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Global Judicial News Roundup – March 2024


Judicature International (2024) | An online-only publication
Supreme Court of Canada

Cover Photo: Supreme Court of Canada (Getty Images Signature)

The Supreme Court of Canada was established in 1875. In the 148 years since, the Court has grown from six justices to nine and has become one of the most powerful apex courts in the world. The Court has the power of judicial review, including review of Constitutional amendments. In an article published last year, Professor Richard Albert writes that its power to review constitutional reforms “puts the Canadian Supreme Court in contention for the title of the most powerful court in the world.”

In The News

Canada 🇨🇦

A Canadian federal court issued an order that criticized Prime Minister Justin Trudeau and his Justice Minister for “letting the number of judicial vacancies reach a state of crisis.” Last June, the Chief Justice of Canada’s Supreme Court described the number of judicial vacancies as “untenable” and a risk “to justice and the health of [Canada’s] democratic institutions.” Months later, Federal Court Justice Henry Brown wrote that the number of vacancies remained “essentially unchanged” and declared in the opinion that “these vacancies must be materially reduced within a reasonable time to a reasonable level.” (CBC, 2.13.2024) Keep reading »

India 🇮🇳

India’s highest court declared the country’s electoral bond scheme unconstitutional. Prior to the Supreme Court’s decision, individuals and companies could purchase bonds from India’s state-run bank and use the instruments to make unlimited, anonymous political donations. In its decision, the court expressed concern about the influence of political contributions on policy making. (Reuters, 2.15.2024) Keep reading »

International Court of Justice 🌐

The International Court of Justice (ICJ) held its final hearing on the legality of Israel’s occupation of the Palestinian territories. The proceedings were conducted pursuant to a 2022 request for an advisory opinion by the U.N. General Assembly. The hearings in late February on Israel’s occupation were separate from South Africa’s recent allegations that Israel’s military operations in Gaza had violated the Genocide Convention. The ICJ’s advisory opinion on the legality of Israel’s occupation of the Palestinian territories is expected to take several months. (The New York Times, 2.26.2024) Keep reading »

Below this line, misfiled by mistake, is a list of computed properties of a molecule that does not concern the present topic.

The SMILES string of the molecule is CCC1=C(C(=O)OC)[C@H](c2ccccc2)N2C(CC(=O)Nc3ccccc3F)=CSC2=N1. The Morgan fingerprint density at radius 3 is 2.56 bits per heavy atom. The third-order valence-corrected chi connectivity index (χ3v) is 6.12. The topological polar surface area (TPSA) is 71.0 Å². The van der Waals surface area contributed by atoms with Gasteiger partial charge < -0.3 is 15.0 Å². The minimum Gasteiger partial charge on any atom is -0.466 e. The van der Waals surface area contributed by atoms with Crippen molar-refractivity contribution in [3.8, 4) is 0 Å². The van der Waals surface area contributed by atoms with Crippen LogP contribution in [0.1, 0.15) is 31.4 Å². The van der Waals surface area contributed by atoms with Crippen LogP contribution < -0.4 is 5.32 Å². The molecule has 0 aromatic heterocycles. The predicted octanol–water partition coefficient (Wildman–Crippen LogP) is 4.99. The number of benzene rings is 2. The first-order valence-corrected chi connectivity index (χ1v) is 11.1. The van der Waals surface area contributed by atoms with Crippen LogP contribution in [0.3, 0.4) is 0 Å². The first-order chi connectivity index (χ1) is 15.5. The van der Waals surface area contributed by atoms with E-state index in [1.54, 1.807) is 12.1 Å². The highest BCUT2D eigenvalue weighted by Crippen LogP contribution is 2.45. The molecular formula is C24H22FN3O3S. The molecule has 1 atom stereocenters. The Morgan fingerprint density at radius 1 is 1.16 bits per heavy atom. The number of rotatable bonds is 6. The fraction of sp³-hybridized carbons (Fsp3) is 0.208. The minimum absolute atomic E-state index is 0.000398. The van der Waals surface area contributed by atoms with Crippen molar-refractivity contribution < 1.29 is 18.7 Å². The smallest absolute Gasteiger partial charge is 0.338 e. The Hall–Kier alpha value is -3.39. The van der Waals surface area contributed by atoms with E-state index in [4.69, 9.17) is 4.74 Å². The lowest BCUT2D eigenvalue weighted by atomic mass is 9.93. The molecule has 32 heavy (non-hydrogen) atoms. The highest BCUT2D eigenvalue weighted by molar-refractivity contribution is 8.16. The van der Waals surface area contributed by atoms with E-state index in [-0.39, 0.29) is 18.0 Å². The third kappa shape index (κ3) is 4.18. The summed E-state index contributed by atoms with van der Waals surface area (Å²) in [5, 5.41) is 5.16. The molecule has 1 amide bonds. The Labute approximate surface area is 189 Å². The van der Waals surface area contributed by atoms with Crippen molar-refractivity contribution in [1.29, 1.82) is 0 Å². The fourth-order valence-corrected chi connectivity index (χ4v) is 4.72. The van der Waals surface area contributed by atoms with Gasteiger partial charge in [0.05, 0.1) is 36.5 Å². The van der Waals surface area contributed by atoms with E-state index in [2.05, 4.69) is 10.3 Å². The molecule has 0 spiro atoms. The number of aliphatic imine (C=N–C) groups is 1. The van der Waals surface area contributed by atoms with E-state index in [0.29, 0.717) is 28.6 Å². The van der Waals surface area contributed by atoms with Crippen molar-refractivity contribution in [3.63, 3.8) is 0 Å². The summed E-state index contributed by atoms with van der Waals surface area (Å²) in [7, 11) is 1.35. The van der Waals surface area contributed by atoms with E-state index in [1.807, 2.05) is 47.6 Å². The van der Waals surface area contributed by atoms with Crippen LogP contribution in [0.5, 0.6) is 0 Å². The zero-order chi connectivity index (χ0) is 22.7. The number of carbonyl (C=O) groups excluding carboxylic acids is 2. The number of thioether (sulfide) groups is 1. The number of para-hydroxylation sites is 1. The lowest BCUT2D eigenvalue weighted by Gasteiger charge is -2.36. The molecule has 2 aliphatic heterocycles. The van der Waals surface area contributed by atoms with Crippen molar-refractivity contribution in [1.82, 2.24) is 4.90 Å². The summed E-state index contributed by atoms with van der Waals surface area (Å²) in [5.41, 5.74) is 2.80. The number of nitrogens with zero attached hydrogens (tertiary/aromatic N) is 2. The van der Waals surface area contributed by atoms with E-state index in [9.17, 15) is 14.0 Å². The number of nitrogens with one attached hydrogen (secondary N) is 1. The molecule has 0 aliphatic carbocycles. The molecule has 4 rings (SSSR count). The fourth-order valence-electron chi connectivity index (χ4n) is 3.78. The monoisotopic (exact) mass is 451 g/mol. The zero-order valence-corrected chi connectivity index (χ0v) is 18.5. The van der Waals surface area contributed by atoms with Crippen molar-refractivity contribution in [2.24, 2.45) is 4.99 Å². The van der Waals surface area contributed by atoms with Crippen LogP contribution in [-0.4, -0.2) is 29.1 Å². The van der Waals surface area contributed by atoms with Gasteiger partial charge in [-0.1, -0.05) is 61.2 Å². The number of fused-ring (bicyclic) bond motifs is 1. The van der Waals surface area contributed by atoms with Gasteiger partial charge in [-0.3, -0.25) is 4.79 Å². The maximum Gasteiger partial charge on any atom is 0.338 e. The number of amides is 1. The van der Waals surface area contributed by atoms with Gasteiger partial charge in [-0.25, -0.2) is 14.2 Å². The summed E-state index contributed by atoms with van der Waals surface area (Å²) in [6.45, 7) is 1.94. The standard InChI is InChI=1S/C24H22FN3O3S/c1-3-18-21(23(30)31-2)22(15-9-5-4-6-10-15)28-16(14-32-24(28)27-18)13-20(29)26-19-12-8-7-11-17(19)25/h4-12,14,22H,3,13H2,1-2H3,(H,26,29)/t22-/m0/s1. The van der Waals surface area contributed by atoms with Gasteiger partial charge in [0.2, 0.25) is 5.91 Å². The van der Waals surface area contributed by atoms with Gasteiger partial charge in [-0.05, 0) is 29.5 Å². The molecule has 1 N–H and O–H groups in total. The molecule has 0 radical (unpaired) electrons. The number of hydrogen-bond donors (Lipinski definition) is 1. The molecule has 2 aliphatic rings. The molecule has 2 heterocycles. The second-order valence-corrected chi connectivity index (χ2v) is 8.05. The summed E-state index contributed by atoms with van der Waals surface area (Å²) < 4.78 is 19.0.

Pakistan 🇵🇰

A Pakistani appeals court ordered the country’s telecommunication regulator to restore access to the social media platform X. The decision came several days after the Pakistan Telecommunication Authority blocked access to X in anticipation of protests organized by supporters of imprisoned former Prime Minister Imran Khan. (Asia News Network, 2.23.2024) Keep reading »

Russia 🇷🇺

Amnesty International condemned a Russian court’s decision to sentence 33 Ukrainian prisoners of war to multi-decade sentences in a penal colony after sham trials before illegitimate tribunals in the so-called Luhansk People’s Republic. Anna Wright, an Amnesty International researcher, said the “sparse description” of the alleged war crimes suggests the POWs were “prosecuted for merely taking part in the war as part of the Ukrainian armed forces.” (Amnesty International, 2.12.2024) Keep reading »

Turkey 🇹🇷

The International Bar Association (IBA) and The Arrested Lawyers Initiative (TALI) released a report that documents how the Turkish government has used anti-terrorism legislation to target lawyers “through unfair trials, arbitrary detainment, imprisonment and harassment.” The report estimates that 1,700 lawyers have been prosecuted, 700 remain in pretrial detention, and 553 have been sentenced to several years in prison for defending political dissidents in court. (International Bar Association, 2.13.2024) Keep reading »